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Is premium petrol worth the extra cost?


By Ruby Marting

We’ve all wondered whether it’s worth paying extra for premium petrol or ‘super unleaded’ over regular petrol or unleaded. In this blog, we’ll explore the differences between these fuels and help you decide if premium petrol is right for your vehicle.

What makes premium petrol or super unleaded different?

When you look at the difference between premium petrol and regular petrol, there are a lot of terms that need to be explained. This is because it is a complex product! But never fear, we’re going to explain it for you.

What is in premium or super unleaded petrol?

Premium petrol, alsoknown as E5 or ‘High Octane’ in the UK is made up of 95% unleaded petrol plus 5% ethanol.

Ethanol is a type of alcohol, not safe for humans to drink. It increases the oxygen content of petrol, which reduces emissions, and is made from renewable sources like plants.

Ethanol in petrol enhances the fuel’s octane rating. An octane rating is a numerical value that indicates the quality or performance of a fuel.

A higher octane rating means better resistance to ‘knocking’ or ‘pre-ignition’.

What is ‘Knocking’ and ‘Pre-ignition’

“Knocking” and “pre-ignition” are two problems that can happen in a car’s engine.

Knocking: Is when the fuel in the engine ignites too early, causing a knocking noise and potential engine damage.

Pre-ignition: is when the fuel ignites on its own before the spark plug fires, which can also lead to engine damage.

Higher octane fuels are better at preventing knocking and pre-ignition.

What is the octane rating of both premium and normal petrol?

Regular unleaded petrol usually has an octane rating of 95 RON (Research Octane Number), while premium unleaded petrol (super unleaded) typically has an octane rating of 97 RON or higher.

Some petrol stations may offer higher octane ratings, such as 98 RON or 99 RON, for their premium petrol options.

Does premium petrol enhance performance and fuel efficiency?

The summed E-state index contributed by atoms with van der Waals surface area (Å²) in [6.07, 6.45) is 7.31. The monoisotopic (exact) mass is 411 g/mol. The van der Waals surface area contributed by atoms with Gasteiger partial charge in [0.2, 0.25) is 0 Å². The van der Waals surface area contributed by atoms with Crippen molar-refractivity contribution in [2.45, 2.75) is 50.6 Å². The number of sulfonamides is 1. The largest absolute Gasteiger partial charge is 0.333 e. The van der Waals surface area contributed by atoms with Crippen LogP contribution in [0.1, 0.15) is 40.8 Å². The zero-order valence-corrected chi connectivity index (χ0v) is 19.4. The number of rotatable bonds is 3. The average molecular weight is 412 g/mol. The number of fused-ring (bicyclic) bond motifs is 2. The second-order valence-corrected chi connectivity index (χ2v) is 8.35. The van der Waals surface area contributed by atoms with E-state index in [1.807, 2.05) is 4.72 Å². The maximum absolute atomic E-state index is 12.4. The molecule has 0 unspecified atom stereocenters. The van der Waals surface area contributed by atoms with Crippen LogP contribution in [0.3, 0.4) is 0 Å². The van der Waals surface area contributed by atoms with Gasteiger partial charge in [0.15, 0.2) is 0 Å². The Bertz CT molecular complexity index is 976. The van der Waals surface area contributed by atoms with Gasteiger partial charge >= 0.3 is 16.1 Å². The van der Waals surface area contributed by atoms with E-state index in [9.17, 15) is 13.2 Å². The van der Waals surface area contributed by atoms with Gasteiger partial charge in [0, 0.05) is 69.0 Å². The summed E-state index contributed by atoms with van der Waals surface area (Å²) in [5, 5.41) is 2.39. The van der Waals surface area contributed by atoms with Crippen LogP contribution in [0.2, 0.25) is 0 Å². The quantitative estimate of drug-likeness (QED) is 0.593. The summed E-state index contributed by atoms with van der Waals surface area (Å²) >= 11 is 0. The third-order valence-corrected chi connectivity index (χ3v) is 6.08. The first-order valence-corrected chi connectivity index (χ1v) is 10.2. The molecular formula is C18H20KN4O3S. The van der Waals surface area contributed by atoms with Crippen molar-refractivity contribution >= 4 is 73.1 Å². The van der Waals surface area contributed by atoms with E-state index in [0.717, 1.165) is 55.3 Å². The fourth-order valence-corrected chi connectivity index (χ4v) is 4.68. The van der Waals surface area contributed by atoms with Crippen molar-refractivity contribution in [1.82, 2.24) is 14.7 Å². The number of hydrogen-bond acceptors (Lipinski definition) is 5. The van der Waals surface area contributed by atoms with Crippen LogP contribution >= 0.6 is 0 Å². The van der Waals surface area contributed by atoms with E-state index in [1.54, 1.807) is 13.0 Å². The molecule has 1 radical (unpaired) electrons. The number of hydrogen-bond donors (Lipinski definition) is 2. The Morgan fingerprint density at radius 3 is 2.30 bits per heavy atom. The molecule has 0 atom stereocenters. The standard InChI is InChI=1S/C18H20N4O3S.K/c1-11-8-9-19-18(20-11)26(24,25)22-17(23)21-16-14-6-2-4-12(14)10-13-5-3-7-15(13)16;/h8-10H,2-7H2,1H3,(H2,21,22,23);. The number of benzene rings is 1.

It’s believed premium petrol boosts performance and fuel efficiency for all cars. This is not true.

Modern vehicles with advanced engine systems are optimized for regular petrol. Using premium petrol won’t provide noticeable improvements in these cars.

However, vehicles with high-performance engines, such as sports cars or luxury models, are often designed to take advantage of higher-octane fuels to achieve better power output and efficiency.

Is my car compatible with E5 and E10?

The inside of a fuel cap. Indicating the car can take both E5 and E10 fuel.

Premium petrol is only for cars equipped with petrol engines featuring high compression ratios. Such high-performance vehicles may be damaged or not perform as well when using regular 95 octane fuel due to unsuitability.

To determine whether your car requires premium fuel, check inside the fuel filler cap for a sticker providing the following details:

  1. The type of fuel your engine needs.
  2. The minimum required octane level.

If you don’t find a sticker there, refer to your vehicle handbook for more information or contact your vehicle manufacturer for clarification.[1]

Car manufactured since 2011 should be compatible. However, some cars may not be compatible and  therefore may require you to pay extra for E5 fuel. This includes older classic cars, some Mopeds, particularly those with an engine size of 50cc or under and High-performance or luxury vehicles[2].

You can check your vehicles compatibility with E10 petrol here.

Should I use Premium petrol (E5) instead of standard (E10)?

Ultimately, using premium petrol depends on your car’s make, manufacturer recommendations, and driving habits. For most modern cars, regular petrol is enough for optimal performance. Yet, high-performance or luxury vehicles may need premium petrol as specified. It’s important to follow the manufacturer’s guidelines and consider your driving habits before making a decision. Regular maintenance remains vital regardless of the fuel you choose.

[1] What’s the Difference Between Premium & Standard Fuel? – Tyre Pros | Tyre Pros

[2] E10 petrol explained – GOV.UK (